SUMMARY OF THE INVENTION

It may be said to be the general object of the invention to extend the operation of the optical waveguide arrangements of the general type referred to above in a unique structure.

According to the invention there is provided an optical waveguide interferometer arrangement including:

(a) an optical waveguide for transmitting single-mode optical energy;

(b) first and second single-mode optical waveguide branches defined by regions of increased refractive index in an electro-optically responsive material, which branches diverge from a common connection to said waveguide and reconverge to a further common connection to a further single-mode optical waveguide, said two branches forming first and second single-mode light paths of substantially identical optical length;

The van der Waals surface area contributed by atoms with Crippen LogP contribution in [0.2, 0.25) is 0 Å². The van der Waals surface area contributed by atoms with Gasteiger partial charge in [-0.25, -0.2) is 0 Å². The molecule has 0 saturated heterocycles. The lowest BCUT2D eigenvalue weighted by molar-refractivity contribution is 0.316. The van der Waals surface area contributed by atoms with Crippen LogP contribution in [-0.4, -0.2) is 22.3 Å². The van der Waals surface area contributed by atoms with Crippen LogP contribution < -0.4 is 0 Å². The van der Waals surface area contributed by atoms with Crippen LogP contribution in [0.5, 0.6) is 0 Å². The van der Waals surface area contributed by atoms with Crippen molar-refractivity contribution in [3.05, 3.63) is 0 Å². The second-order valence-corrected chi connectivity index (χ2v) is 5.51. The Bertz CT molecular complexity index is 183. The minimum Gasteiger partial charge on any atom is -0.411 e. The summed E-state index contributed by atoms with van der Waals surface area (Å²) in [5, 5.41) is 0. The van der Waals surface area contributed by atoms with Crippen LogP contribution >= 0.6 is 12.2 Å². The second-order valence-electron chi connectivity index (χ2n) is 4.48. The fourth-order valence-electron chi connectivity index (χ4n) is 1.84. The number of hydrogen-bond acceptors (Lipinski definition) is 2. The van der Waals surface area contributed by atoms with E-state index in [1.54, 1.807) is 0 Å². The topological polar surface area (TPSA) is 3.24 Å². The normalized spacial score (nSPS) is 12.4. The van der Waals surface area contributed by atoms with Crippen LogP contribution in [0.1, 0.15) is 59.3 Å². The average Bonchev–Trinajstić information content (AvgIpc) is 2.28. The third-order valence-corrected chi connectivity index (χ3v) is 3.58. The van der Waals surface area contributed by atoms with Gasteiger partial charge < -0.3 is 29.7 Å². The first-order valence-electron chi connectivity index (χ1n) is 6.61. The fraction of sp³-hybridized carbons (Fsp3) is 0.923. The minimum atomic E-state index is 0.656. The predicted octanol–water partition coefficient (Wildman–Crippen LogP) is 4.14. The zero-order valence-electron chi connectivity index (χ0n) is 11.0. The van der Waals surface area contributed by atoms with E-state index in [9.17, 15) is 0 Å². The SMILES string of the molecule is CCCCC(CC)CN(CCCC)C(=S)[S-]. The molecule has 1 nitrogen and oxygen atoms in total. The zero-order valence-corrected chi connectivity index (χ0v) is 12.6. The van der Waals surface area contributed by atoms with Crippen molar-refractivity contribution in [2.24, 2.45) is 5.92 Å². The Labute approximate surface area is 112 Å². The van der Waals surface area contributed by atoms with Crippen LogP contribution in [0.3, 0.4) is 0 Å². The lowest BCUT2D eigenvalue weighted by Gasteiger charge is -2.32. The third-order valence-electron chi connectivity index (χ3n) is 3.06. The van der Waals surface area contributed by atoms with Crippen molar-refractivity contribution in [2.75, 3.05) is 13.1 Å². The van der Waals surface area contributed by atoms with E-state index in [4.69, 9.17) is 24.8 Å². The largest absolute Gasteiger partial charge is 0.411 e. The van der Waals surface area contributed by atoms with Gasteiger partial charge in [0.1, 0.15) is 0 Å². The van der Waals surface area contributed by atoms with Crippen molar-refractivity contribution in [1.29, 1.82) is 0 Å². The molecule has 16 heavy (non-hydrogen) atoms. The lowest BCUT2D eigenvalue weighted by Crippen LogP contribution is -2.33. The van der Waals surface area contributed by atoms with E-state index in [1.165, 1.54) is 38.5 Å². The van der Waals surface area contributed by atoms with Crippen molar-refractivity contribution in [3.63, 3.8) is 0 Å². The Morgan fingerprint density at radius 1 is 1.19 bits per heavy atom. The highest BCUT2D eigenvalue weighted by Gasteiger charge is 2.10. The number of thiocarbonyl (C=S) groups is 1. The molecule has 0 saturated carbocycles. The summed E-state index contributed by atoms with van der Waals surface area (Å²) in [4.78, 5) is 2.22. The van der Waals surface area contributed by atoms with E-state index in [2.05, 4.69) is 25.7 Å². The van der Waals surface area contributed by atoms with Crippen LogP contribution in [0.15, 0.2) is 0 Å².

(c) conductive electrodes disposed contiguous to or adjacent to a portion of at least one said single-mode optical branch between its points of divergence and reconvergence;

(d) a first source of electrical energy from which a waveform of symmetrical ramp shape is applied to said electrodes so as to differentially vary the optical properties of the two branches, thus causing interference at said reconvergence, which interferences are periodically constructive and destructive so that the light leaving said reconvergence is intensity modulated with a sinusoidal waveform at a frequency which can be a multiple of that of the ramp waveform; said ramp waveform being adjusted in amplitude to give an integral number of half periods of the output modulation waveform, with a DC bias being provided to obtain a discontinuity free output waveform; and